1. Swafford, Kristen BSN, RN
  2. Casey, Colleen BSN, RN
  3. Mayo, Casey BSN, RN
  4. Holman, Julie BSN, RN

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Mason referred to the impending faculty shortage its aggravation of the clinical nursing shortage. It is precisely because of the magnitude of these shortages that the nursing profession must be open to alternatives rather than suspicious of new solutions. The John A. Hartford Foundation is offering a visionary response that begins to address the need for doctorally prepared gerontologic nurses. 1 By focusing our graduate education on gerontology, we are helping to define this practice area reducing the risk of ever teaching a course outside of our specialty, as Mason fears.


Mason referenced the continuous route of doctorally prepared biologists physicists as an inappropriate model for nurses to emulate she argues that nursing is fundamentally different in that it serves patients. Perhaps comparing nursing with medicine and psychology is more fitting. The professionals in these fields also serve patients train students from the undergraduate to doctoral levels without extensive breaks for practice.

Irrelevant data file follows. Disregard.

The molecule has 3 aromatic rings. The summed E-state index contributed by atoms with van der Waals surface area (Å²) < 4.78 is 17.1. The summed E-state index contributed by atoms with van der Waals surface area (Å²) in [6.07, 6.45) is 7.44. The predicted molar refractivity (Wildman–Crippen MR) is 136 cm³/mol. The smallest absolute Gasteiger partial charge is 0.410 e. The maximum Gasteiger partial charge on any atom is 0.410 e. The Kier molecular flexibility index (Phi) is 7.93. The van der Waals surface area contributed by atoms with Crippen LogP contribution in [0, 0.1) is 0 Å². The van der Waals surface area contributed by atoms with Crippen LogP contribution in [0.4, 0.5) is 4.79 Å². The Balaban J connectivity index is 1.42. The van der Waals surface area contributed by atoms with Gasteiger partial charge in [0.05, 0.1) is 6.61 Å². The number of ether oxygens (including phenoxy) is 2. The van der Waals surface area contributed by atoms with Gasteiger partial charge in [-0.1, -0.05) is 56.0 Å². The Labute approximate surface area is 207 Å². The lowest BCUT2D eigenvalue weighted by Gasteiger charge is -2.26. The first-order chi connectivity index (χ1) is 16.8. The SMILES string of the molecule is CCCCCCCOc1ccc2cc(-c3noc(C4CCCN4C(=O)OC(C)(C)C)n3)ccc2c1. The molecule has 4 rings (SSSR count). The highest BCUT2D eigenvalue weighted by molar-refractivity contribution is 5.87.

The value of the nursing experience gained while in pursuit of the doctorate cannot be underestimated. Several of us expect to have worked five years as bedside nurses upon completion of the doctoral program. It is because we value clinical experience that we remain in the nursing workforce, enriching both our student and nursing roles.


The profession can no longer afford research practice to be mutually exclusive. The same is true of clinical experience and advanced nursing education. The BSN-to-PhD route does not undermine nursing education; rather, it offers an alternative to students and provides much-needed educators.


Kristen Swafford, BSN, RN


Colleen Casey, BSN, RN


Casey Mayo, BSN, RN


Julie Holman, BSN, RN




1. Regenstreif DI, et al. Strategies to advance geriatric nursing: the John A. Hartford Foundation initiatives. J Am Geriatr Soc 2003; 51( 10):1479-83. [Context Link]